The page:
*Confession: I didn’t know which role Katie Finneran was playing until about five seconds ago, and a little thrill went through me when I pictured her singing “Not Getting Married”.

So, I know the whole thing on Broadway right now is stunt casting to sell tickets. Sometimes this works (see: Kelsey Grammer in La Cage Aux Folles); sometimes it doesn’t (see: The entire cast of 2009’s Bye Bye Birdie revival with the possible exception of John Stamos, who can at least carry a tune, GINA GERSHON.) But I have a good feeling about Company. First of all, it’s a scaled down concert version, second it’s only for a couple of days, and third everyone associated with the project can actually sing. 

I give you exhibits A-F:

A: Neil Patrick Harris might be known to you as the womanizing Barney on HIMYM or (if you haven’t watched TV since 1992) the kid doctor on Doogie Howser, but in addition to being a great comic actor, he’s also a fanfreakingtastic singer with a lot of stage experience. Here he is as the emcee in Cabaret: 

And he’s already proven he can sing Sondheim. Here he is playing Tobias in a concert version of Sweeney Todd along side Ms. LuPone:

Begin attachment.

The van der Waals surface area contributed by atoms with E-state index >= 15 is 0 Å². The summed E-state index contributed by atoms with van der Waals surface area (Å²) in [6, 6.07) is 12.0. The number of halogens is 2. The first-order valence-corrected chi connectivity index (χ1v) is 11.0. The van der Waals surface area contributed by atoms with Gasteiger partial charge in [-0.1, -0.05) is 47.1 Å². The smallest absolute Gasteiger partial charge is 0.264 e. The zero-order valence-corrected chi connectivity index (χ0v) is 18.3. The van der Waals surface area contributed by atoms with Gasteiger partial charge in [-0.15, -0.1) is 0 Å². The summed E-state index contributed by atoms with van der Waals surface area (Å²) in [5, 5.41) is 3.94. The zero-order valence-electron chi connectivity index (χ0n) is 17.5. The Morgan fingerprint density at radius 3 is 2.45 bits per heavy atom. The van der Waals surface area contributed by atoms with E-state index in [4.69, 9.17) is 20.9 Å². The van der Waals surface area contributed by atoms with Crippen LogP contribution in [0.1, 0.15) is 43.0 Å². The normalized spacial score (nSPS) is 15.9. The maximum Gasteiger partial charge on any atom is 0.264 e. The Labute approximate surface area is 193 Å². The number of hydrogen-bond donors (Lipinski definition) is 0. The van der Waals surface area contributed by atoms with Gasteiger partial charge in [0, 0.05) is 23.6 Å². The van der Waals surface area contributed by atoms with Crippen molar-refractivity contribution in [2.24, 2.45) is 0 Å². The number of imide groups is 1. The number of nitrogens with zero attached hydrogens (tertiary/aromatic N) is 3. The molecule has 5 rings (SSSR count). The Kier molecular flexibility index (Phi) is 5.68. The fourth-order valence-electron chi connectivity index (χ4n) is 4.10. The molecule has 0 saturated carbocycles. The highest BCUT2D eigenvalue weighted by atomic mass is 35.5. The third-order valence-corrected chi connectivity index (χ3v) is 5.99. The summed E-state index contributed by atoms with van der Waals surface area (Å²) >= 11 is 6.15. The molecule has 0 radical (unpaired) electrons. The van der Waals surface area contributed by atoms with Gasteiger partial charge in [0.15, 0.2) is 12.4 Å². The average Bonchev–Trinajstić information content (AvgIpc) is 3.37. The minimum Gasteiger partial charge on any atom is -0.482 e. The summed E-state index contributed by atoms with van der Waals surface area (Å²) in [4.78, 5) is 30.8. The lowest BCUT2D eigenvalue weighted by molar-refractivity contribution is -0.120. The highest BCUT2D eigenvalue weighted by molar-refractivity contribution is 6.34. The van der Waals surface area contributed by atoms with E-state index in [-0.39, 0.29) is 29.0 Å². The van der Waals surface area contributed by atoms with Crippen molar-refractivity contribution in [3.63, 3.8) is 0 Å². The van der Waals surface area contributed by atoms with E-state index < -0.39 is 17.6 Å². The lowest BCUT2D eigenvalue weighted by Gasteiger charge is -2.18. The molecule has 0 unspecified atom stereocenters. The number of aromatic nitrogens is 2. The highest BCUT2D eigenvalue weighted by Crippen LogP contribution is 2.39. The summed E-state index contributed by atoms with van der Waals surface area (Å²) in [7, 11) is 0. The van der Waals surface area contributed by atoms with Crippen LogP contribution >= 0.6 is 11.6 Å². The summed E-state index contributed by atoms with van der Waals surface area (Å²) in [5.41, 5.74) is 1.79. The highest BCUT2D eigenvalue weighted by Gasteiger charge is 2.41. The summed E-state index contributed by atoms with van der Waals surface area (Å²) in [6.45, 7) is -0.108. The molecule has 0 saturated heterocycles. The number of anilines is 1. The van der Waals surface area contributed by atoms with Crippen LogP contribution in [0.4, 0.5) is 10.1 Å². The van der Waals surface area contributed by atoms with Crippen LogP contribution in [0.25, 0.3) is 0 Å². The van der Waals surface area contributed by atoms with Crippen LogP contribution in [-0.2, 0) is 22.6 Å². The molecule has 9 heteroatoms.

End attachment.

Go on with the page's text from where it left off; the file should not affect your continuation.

(On a totally superficial note, I am usually a scruffy hair kinda gal, ala Tim Riggins, but the buzz cut really works for him, no?)

B: I’ve been a fan of Katie Finneran’s since she played the uptight sister of Jayne in the short-lived series Wonderfalls, but I think the theater loves her even more. She’s a two-time Tony winner, her most recent win last year for Promises Promises. I didn’t get to see it, but everything I read said she stole the show.

She was lovably neurotic in Wonderfalls; this can only be a good thing for playing Amy.

C: Christina Hendricks! I cannot WAIT to see her recite my favorite monologue in all of Broadway, and think her voice is a great match for “Barcelona.”

In my head, Christina Hendricks can actually play the accordion.  And also, I miss Mad Men, and really don’t want to wait a freaking YEAR for new episodes. Sigh.  But that’s for a different post.